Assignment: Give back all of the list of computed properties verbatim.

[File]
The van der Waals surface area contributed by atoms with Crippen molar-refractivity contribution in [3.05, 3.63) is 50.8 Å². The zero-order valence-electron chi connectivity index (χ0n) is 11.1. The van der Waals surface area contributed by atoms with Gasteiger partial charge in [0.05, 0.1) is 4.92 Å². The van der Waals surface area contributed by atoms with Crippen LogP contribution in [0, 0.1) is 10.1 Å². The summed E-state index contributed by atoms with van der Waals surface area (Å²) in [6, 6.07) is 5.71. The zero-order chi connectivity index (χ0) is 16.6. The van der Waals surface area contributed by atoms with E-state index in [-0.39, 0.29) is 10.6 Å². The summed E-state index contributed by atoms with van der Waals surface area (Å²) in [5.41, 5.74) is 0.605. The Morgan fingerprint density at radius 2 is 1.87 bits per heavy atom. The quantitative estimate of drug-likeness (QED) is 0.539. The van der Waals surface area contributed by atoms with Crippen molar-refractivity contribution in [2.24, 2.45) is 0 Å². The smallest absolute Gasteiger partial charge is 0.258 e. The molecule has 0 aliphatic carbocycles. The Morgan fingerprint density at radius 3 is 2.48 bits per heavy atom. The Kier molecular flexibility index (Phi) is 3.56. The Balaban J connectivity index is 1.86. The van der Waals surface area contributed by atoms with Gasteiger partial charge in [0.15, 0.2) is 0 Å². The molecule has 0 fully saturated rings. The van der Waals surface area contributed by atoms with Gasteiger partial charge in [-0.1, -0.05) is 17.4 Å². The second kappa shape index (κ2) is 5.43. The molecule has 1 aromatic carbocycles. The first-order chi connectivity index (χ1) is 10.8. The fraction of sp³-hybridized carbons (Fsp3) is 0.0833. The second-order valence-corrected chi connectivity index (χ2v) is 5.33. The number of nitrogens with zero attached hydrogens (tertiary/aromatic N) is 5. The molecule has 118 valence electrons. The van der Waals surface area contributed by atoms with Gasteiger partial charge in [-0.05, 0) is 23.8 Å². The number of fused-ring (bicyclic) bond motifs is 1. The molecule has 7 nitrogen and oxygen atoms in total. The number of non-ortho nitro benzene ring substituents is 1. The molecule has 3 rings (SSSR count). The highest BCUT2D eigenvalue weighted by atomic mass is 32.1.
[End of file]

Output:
The van der Waals surface area contributed by atoms with Crippen molar-refractivity contribution in [3.05, 3.63) is 50.8 Å². The zero-order valence-electron chi connectivity index (χ0n) is 11.1. The van der Waals surface area contributed by atoms with Gasteiger partial charge in [0.05, 0.1) is 4.92 Å². The van der Waals surface area contributed by atoms with Crippen LogP contribution in [0, 0.1) is 10.1 Å². The summed E-state index contributed by atoms with van der Waals surface area (Å²) in [6, 6.07) is 5.71. The zero-order chi connectivity index (χ0) is 16.6. The van der Waals surface area contributed by atoms with E-state index in [-0.39, 0.29) is 10.6 Å². The summed E-state index contributed by atoms with van der Waals surface area (Å²) in [5.41, 5.74) is 0.605. The Morgan fingerprint density at radius 2 is 1.87 bits per heavy atom. The quantitative estimate of drug-likeness (QED) is 0.539. The van der Waals surface area contributed by atoms with Crippen molar-refractivity contribution in [2.24, 2.45) is 0 Å². The smallest absolute Gasteiger partial charge is 0.258 e. The molecule has 0 aliphatic carbocycles. The Morgan fingerprint density at radius 3 is 2.48 bits per heavy atom. The Kier molecular flexibility index (Phi) is 3.56. The Balaban J connectivity index is 1.86. The van der Waals surface area contributed by atoms with Gasteiger partial charge in [0.15, 0.2) is 0 Å². The molecule has 0 fully saturated rings. The van der Waals surface area contributed by atoms with Gasteiger partial charge in [-0.1, -0.05) is 17.4 Å². The second kappa shape index (κ2) is 5.43. The molecule has 1 aromatic carbocycles. The first-order chi connectivity index (χ1) is 10.8. The fraction of sp³-hybridized carbons (Fsp3) is 0.0833. The second-order valence-corrected chi connectivity index (χ2v) is 5.33. The number of nitrogens with zero attached hydrogens (tertiary/aromatic N) is 5. The molecule has 118 valence electrons. The van der Waals surface area contributed by atoms with Gasteiger partial charge in [-0.05, 0) is 23.8 Å². The number of fused-ring (bicyclic) bond motifs is 1. The molecule has 7 nitrogen and oxygen atoms in total. The number of non-ortho nitro benzene ring substituents is 1. The molecule has 3 rings (SSSR count). The highest BCUT2D eigenvalue weighted by atomic mass is 32.1.